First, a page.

TEC, Inc., Joint Venture, Charlottesville, Va., is being awarded $16,849,851 under a previously awarded firm-fixed-price, indefinite-delivery/indefinite-quantity contract (N62742-06-D-1870) to exercise option year two for architect-engineer services for environmental planning. After exercise of this option the total cumulative contract amount will be $23,150,149. This contract contains two additional one-year option periods which if exercised, will bring the total contract value to a not to exceed amount of $40,000,000. Work will be performed predominantly in Guam (95 percent), and in Hawaii, Saipan, and various locations in areas under the cognizance of the Naval Facilities Engineering Command Pacific (NAVFAC Pacific), other NAVFAC components, or other governmental agencies for which NAVFAC Pacific is tasked to provide assistance (5 percent). The exact location of individual efforts will be designated on individual contract task orders. Work is expected to be completed May 2009. Contract funds will expire at the end of the current fiscal year. The Naval Facilities Engineering Command, Pacific, Pearl Harbor, Hawaii, is the contracting activity.

Alliant Techsystems, Inc., Integrated Systems Division,
Clearwater, Fla., is being awarded a $16,405,193 modification to a previously awarded firm-fixed-price contract (N00019-06-C-0107) to exercise an option for the procurement of AAR-47(V)2 Missile Approach Warning Set hardware weapons replacement assemblies. This modification provides for 572 Integrated Optical Sensor converters with laser warning capabilities for the U.S. Navy, (364), U.S. Air Force, (136), U.S. Army, (12), and the Governments of Pakistan, (36) and Norway, (24). In addition, this modification provides for 143 Computer Processor upgrade kits for the U.S. Navy, (76), U.S. Air Force, (49), U.S. Army, (3), and the Governments of Pakistan, (9) and Norway (6). This modification also provides for 32 Control Indicators for the U.S. Air Force, (15), U.S. Army, (3), U.S. Navy, (5), and the Government of Pakistan (9). This contract combines purchases for the U.S. Navy, ($9,894,964; 60 percent); U.S. Air Force, ($4,349,671; 27 percent); U.S. Army, ($372,081; 2 percent); and the Governments of Pakistan, ($1,116,243; 7 percent); and Norway, ($672,234; 4 percent) under the Foreign Military Sales Program. Work will be performed in Clearwater, Fla., (52 percent); Austin, Texas, (34 percent); Iwata-Gun Shizoka, Japan, (8 percent); and Natanya, Israel, (6 percent), and is expected to be completed in Aug. 2010. Contract funds in the amount of $224,078 will expire at the end of the current fiscal year. The Naval Air Systems Command, Patuxent River, Md., is the contracting activity.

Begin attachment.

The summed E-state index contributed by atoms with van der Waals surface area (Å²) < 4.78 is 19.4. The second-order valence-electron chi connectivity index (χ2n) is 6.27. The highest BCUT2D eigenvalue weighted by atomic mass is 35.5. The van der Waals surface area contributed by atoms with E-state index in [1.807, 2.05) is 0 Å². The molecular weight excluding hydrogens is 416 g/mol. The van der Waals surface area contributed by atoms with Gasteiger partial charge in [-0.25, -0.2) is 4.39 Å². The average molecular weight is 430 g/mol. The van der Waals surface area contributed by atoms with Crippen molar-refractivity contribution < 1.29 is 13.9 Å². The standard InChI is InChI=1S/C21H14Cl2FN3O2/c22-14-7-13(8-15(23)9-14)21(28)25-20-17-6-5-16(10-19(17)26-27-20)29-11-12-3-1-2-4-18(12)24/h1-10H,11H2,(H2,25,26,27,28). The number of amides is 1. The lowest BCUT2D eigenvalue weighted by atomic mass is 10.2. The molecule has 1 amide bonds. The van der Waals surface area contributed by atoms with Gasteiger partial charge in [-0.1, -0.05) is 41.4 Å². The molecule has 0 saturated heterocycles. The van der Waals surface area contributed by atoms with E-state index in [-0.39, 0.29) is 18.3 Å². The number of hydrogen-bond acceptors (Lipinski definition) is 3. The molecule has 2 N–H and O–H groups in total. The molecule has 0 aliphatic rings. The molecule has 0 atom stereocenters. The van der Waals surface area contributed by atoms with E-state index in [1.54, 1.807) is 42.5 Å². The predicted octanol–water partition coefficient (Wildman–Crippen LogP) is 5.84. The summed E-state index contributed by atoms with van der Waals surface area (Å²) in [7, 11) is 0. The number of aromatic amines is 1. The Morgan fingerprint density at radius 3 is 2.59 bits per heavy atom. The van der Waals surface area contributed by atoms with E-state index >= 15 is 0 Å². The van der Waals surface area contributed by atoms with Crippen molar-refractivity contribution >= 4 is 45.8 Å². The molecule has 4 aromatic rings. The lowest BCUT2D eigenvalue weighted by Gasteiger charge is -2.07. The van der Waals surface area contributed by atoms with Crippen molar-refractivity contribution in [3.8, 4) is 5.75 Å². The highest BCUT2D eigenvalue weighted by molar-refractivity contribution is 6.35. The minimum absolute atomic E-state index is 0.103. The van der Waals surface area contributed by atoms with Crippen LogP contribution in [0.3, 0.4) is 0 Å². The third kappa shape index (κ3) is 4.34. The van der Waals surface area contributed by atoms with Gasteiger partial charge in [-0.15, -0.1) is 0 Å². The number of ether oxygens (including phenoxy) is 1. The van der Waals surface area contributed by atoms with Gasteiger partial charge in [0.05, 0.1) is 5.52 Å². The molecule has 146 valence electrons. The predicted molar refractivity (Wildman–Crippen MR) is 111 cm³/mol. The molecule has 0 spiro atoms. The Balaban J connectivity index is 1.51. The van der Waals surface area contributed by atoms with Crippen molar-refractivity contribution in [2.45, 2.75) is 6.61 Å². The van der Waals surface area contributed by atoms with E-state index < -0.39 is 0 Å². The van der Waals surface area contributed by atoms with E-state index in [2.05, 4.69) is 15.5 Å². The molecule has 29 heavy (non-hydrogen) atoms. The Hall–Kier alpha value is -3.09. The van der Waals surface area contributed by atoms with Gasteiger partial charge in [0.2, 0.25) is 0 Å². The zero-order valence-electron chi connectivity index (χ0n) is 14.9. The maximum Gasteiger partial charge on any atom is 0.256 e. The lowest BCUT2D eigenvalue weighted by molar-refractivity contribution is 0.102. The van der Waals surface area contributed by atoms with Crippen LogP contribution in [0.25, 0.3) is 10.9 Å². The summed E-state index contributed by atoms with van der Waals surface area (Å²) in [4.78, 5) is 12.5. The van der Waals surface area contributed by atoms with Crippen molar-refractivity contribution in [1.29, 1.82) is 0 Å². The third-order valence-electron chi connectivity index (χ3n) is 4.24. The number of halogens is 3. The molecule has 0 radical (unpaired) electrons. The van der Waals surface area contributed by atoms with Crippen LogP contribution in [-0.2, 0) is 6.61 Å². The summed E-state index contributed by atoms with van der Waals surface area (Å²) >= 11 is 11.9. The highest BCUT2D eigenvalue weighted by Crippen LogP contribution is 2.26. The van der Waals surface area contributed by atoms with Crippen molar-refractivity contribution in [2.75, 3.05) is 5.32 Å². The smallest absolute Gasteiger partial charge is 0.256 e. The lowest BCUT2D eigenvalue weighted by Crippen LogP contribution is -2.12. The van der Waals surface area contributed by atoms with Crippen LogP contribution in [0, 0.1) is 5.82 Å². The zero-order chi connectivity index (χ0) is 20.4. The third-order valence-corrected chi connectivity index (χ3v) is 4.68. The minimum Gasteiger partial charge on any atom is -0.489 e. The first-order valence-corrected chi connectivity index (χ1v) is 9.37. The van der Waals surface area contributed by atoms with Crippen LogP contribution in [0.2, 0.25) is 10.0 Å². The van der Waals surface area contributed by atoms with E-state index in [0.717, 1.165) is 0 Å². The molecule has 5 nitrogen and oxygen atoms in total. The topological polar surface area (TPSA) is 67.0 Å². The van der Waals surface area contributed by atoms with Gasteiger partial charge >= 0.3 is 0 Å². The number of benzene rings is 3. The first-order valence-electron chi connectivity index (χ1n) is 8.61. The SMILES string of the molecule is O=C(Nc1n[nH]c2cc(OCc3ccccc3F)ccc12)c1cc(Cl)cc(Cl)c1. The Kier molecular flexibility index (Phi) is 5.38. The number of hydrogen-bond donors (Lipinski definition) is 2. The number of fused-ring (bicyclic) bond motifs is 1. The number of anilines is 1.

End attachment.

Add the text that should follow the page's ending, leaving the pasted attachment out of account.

I.E. Pacific, Inc.*, San Diego, Calif., is being awarded $7,111,000 for firm-fixed-price task order #0002 under an indefinite-delivery/indefinite-quantity multiple award construction contract for design and construction of a weapons and armaments facility at the Naval Air Weapons Station, China Lake. This task order contains one option at $880,000, which if exercised, will bring the total contract amount to $7,991,000. Work will be performed in Ridgecrest, Calif., and work is expected to be completed by Oct. 2009. Contract funds will not expire at the end of the current fiscal year. Four proposals were received for this task order. The Naval Facilities Engineering Command, Southwest, San Diego, Calif., is the contracting activity (N62473-07-D-2008).

Rolls-Royce Corp.,
Indianapolis, Ind., is being awarded a $9,904,384 modification to a previously awarded firm-fixed-price contract (N00019-07-C-0060) for the procurement six MV-22 AE1107C engines. Work will be performed in Indianapolis, Ind., and work is expected to be completed in Dec. 2010. Contract funds will not expire at the end of the current fiscal year. The Naval Air Systems Command, Patuxent River, Md., is the contracting activity.

ARMY

AM General, LLC, South Bend, Ind., was awarded on May 13, 2008, a $187,750,244 firm-fixed price contract for 1,470 High Mobility Multi-Purpose Wheeled Vehicles. Work will be performed at Mishawaka, Ind., and is expected to be completed by Dec. 31, 2009. One bid was solicited and one bid received. Test and Automotive Command, Warren, Mich., is the contracting activity. (DAAE07-01-C-S001).